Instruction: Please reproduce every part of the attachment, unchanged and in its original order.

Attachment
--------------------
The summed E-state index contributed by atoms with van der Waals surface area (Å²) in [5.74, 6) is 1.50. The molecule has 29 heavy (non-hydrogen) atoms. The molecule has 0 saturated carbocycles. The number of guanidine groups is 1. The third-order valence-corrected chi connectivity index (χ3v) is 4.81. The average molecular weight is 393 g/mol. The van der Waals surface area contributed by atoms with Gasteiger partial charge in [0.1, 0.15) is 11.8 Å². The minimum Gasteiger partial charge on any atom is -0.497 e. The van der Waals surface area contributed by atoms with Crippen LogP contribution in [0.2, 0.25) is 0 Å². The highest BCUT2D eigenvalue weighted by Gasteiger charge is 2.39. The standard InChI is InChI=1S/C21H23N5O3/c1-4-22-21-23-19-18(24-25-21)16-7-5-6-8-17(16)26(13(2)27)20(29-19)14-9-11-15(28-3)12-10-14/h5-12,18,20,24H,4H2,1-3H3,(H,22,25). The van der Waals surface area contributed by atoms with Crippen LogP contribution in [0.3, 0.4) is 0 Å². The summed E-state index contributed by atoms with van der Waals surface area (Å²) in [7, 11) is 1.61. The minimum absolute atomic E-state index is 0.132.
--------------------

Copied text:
The summed E-state index contributed by atoms with van der Waals surface area (Å²) in [5.74, 6) is 1.50. The molecule has 29 heavy (non-hydrogen) atoms. The molecule has 0 saturated carbocycles. The number of guanidine groups is 1. The third-order valence-corrected chi connectivity index (χ3v) is 4.81. The average molecular weight is 393 g/mol. The van der Waals surface area contributed by atoms with Gasteiger partial charge in [0.1, 0.15) is 11.8 Å². The minimum Gasteiger partial charge on any atom is -0.497 e. The van der Waals surface area contributed by atoms with Crippen LogP contribution in [0.2, 0.25) is 0 Å². The highest BCUT2D eigenvalue weighted by Gasteiger charge is 2.39. The standard InChI is InChI=1S/C21H23N5O3/c1-4-22-21-23-19-18(24-25-21)16-7-5-6-8-17(16)26(13(2)27)20(29-19)14-9-11-15(28-3)12-10-14/h5-12,18,20,24H,4H2,1-3H3,(H,22,25). The van der Waals surface area contributed by atoms with Crippen LogP contribution in [0.3, 0.4) is 0 Å². The summed E-state index contributed by atoms with van der Waals surface area (Å²) in [7, 11) is 1.61. The minimum absolute atomic E-state index is 0.132.